Annual energy consumption for all major household appliances during the study period was significantly reduced, most likely due to the following factors: the significant research and development activities carried out by appliance manufacturers, improvements to the minimum energy performance standards (MEPS), the EnerGuide for Equipment program, the ENERGY STAR® Initiative and various incentives and rebates offered by the federal, provincial and municipal governments and utilities. Figure 7.1 shows the estimated annual energy consumption of major appliances between 1992 and 2005 without these factors as well as how much energy was actually consumed by major appliances during this period.
The gap between the two lines in Figure 7.1 represents incremental annual energy savings. Energy efficiency began to improve almost immediately after the Energy Efficiency Act came into force in 1992, thanks to market forces, such as the regulations expected from the Act and United States regulations.
* For more information, see Table D.41 in Appendix D, "Detailed Tables."
The average annual energy savings for major appliances were estimated to be 2.34 petajoules (PJ) between 1993 and 2005. (No energy savings had been expected in 1992.) This indicates that, on average, major appliances consumed about 2.34 PJ less per year than they would have without the contributing factors.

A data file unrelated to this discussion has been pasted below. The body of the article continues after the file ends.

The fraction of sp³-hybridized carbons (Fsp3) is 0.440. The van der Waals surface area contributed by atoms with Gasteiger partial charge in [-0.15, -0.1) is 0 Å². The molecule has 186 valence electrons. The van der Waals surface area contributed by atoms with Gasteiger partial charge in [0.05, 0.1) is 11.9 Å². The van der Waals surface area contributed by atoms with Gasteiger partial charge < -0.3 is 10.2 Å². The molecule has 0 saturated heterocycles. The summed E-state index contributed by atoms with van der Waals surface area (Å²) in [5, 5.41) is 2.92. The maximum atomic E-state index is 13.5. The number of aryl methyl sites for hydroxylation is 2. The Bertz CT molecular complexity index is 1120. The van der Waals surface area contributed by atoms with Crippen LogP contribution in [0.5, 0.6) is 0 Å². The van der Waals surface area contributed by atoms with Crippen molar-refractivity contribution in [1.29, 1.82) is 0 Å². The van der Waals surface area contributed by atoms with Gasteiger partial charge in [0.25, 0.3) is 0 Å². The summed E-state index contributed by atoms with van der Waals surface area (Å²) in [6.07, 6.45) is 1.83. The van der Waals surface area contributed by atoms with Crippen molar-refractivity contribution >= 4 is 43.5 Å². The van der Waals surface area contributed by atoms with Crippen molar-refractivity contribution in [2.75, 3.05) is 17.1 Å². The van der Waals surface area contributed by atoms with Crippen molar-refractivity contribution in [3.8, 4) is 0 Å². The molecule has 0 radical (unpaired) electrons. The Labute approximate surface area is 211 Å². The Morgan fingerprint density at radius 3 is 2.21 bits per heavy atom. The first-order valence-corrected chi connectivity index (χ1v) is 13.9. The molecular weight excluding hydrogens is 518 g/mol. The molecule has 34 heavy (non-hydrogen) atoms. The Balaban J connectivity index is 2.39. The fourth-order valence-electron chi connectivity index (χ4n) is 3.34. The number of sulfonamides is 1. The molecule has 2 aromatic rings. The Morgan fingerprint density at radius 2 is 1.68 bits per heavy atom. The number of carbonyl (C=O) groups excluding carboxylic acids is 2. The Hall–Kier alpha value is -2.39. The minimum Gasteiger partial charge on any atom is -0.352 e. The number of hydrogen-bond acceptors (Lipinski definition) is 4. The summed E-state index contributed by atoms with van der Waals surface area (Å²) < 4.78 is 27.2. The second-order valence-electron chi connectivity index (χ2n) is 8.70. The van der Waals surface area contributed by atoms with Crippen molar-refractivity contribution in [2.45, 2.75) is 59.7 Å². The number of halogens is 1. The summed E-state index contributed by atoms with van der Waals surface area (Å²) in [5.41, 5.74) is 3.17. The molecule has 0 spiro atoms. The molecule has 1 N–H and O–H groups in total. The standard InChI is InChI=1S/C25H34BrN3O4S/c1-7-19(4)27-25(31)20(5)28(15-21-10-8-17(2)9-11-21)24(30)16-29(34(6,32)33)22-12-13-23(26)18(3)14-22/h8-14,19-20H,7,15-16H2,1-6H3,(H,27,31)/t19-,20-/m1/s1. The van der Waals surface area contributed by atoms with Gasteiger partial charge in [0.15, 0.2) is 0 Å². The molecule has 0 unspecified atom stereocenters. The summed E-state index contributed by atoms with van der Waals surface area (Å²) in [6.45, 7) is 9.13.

The largest annual energy savings occurred in 2005, when major appliances consumed about 5.60 PJ less than they would have otherwise. Cumulative energy savings for major appliances are shown in Figure 7.2 and Table D.41 (in Appendix D, "Detailed Tables"). Because the energy saved in any given year accrues over time, cumulative energy savings grew steadily between 1992 and 2005. They reached a total savings of 30.48 PJ (8.47 billion kilowatt hours [kWh]) in 2005 (taking into account the life expectancy factor of the various appliances). That is the equivalent of a year's energy for about 274 000 households. It is estimated that these energy savings resulted in consumers saving approximately $779 million (or $60-$70 2005 dollars per household), calculated at 9.2 cents/kWh.36
Table 7.1 provides an overview of the average annual unit energy consumption for the six major household appliances for six years during the study period. It demonstrates a significant improvement in energy efficiency as evidenced throughout this report.
Average Annual Unit Energy Consumption of All Major Household Appliances, 1990-2005
|Type 3 (16.5–18.4 cu. ft.) Refrigerators||947||635||636||544||461||454|
|ENERGY STAR Qualified Type 3
(16.5–18.4 cu. ft.) Refrigerators
|Total ENERGY STAR Qualified Refrigerators||–||–||–||495||481||469|
|ENERGY STAR Qualified Dishwashers||–||–||–||534||452||379|
|Self-Cleaning Electric Ranges||727||759||742||741||691||558|
|Non-Self-Cleaning Electric Ranges||786||780||770||786||732||593|
|Front-Loading Clothes Washers||–||–||–||287||275||219|
|Top-Loading Clothes Washers||–||–||–||905||827||609|
|ENERGY STAR Qualified Front-Loading Clothes Washers||–||–||–||302||275||217|
|ENERGY STAR Qualified Top-Loading Clothes Washers||–||–||–||304||337||317|
|Total Clothes Washers||1218||930||860||810||708||444|
|Electric Clothes Dryers|
|Total Electric Clothes Dryers||1103||887||908||916||914||904|
36 Source: Energy Use Data Handbook table, which can be found on the OEE Web site at oee.nrcan.gc.ca/corporate/statistics/neud/dpa/tableshandbook2/res_00_18_e_2.cfm. Note that this is a national average.